In his book Sun Tzu and the art of business Mark McNeilly talks about how important the idea of set up time is to the military.
There isn’t much point if you ask for air support or artillery support in the middle of a firefight and it turns up a few hours later.
As a result, the military focus on getting into position fast and getting started. A trained artillery battery can move its guns and start firing at a different position in six minutes.
If you think of an operation – something you need to do as having a start and finish point, the time it takes to get from the beginning to end is the cycle time.
The set up time is how long it takes you to change from what you are currently doing to the new thing you need to do once you start.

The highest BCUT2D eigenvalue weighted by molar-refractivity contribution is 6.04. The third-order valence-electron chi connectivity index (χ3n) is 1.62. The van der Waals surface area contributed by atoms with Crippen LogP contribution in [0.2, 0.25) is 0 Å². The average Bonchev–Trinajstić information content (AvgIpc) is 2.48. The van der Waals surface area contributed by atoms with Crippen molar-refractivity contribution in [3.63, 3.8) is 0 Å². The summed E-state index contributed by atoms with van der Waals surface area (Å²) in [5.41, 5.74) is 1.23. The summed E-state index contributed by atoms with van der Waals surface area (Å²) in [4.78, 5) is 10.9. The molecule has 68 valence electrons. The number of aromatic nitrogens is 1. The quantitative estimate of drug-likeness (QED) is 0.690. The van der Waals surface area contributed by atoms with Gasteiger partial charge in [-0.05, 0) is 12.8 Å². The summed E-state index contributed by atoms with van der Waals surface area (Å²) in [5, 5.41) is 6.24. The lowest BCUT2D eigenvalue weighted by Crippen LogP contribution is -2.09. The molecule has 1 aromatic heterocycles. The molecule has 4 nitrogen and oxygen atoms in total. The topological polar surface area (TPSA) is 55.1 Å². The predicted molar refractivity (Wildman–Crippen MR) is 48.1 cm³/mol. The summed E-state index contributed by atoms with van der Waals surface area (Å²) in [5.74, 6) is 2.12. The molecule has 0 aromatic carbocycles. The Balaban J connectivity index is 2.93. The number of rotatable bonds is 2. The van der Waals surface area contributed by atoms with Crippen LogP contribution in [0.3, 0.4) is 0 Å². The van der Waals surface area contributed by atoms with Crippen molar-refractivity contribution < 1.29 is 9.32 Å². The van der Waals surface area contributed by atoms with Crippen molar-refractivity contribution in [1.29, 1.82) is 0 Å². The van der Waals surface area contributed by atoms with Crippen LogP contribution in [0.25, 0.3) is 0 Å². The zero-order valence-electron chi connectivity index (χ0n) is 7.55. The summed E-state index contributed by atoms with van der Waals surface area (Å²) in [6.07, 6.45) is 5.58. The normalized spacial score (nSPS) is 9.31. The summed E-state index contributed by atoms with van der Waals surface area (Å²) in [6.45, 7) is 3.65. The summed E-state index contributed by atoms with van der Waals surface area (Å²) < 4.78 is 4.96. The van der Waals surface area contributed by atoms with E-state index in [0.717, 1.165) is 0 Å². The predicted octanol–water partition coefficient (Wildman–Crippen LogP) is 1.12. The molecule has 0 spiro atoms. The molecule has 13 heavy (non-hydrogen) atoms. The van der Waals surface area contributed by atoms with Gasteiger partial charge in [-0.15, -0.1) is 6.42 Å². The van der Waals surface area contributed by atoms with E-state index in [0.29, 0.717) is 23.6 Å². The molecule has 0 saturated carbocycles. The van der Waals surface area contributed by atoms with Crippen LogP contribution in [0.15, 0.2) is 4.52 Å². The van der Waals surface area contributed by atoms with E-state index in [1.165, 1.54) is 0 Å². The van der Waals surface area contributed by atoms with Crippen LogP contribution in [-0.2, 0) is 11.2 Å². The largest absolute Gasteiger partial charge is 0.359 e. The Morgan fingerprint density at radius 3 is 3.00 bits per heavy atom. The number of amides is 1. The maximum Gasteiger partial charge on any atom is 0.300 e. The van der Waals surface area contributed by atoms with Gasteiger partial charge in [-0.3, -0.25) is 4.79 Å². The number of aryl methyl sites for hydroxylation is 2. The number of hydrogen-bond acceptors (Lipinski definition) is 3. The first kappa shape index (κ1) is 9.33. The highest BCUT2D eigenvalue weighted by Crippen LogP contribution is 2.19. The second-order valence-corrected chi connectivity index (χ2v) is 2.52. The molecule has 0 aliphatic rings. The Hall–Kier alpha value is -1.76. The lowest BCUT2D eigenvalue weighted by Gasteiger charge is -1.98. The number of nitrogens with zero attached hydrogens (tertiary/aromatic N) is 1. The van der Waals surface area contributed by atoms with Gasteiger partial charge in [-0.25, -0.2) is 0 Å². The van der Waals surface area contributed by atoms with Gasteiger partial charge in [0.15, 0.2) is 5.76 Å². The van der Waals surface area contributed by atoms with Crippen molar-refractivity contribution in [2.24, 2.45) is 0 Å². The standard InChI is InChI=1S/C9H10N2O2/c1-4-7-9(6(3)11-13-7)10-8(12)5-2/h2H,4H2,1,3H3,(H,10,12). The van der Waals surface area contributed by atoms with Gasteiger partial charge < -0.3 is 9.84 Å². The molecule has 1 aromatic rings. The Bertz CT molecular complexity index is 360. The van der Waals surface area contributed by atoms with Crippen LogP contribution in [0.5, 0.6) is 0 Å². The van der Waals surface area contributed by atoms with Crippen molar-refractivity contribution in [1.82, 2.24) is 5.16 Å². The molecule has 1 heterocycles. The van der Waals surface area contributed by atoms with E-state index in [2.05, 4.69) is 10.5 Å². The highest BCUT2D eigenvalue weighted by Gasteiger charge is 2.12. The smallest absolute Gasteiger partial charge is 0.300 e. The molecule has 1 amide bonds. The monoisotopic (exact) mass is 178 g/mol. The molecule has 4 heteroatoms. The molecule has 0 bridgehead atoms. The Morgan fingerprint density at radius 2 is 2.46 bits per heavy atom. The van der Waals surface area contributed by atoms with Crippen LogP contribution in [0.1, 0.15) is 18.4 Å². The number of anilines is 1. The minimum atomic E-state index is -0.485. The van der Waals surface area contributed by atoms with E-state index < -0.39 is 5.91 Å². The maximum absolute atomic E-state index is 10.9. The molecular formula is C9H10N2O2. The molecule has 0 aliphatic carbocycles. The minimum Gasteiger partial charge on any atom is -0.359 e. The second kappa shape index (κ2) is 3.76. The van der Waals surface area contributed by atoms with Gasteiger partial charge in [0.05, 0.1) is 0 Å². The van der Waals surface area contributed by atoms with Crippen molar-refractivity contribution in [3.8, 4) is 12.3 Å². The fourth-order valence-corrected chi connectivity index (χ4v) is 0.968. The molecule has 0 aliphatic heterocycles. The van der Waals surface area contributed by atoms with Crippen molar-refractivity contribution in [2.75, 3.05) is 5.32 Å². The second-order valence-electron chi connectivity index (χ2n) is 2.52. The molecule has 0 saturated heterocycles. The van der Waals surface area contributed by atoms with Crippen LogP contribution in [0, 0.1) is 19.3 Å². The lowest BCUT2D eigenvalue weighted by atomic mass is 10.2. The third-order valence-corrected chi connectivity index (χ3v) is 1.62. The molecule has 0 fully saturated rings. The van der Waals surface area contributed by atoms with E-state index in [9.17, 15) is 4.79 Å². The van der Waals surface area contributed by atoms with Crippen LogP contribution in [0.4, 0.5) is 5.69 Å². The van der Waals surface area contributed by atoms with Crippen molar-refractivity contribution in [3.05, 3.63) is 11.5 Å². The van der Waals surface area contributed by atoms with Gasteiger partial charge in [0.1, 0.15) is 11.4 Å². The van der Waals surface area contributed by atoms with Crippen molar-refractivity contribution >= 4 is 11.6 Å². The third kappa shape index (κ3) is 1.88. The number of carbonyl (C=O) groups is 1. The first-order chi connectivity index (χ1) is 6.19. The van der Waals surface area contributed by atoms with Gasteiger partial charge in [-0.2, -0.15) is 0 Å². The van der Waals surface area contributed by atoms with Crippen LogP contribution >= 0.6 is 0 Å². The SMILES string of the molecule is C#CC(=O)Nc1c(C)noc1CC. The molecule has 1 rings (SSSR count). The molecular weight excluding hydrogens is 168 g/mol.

In manufacturing processes, it is now understood that reducing set up times is important because it lets you respond to customers faster and reduce the assets you have to use.
In actual time, the set up time may only account for 5 or 10% of the total time, but it has a huge impact on how effective the rest of the process is – and the experience your customer has of working with you.
How many times have you asked for something to be done and its taken days before the request starts to work its way through various layers and eventually reaches someone’s desk who is going to actually do something with it?
Perhaps focusing on set up times for knowledge based organisations could be the best thing they could do to dramatically improve their responsiveness and customer satisfaction.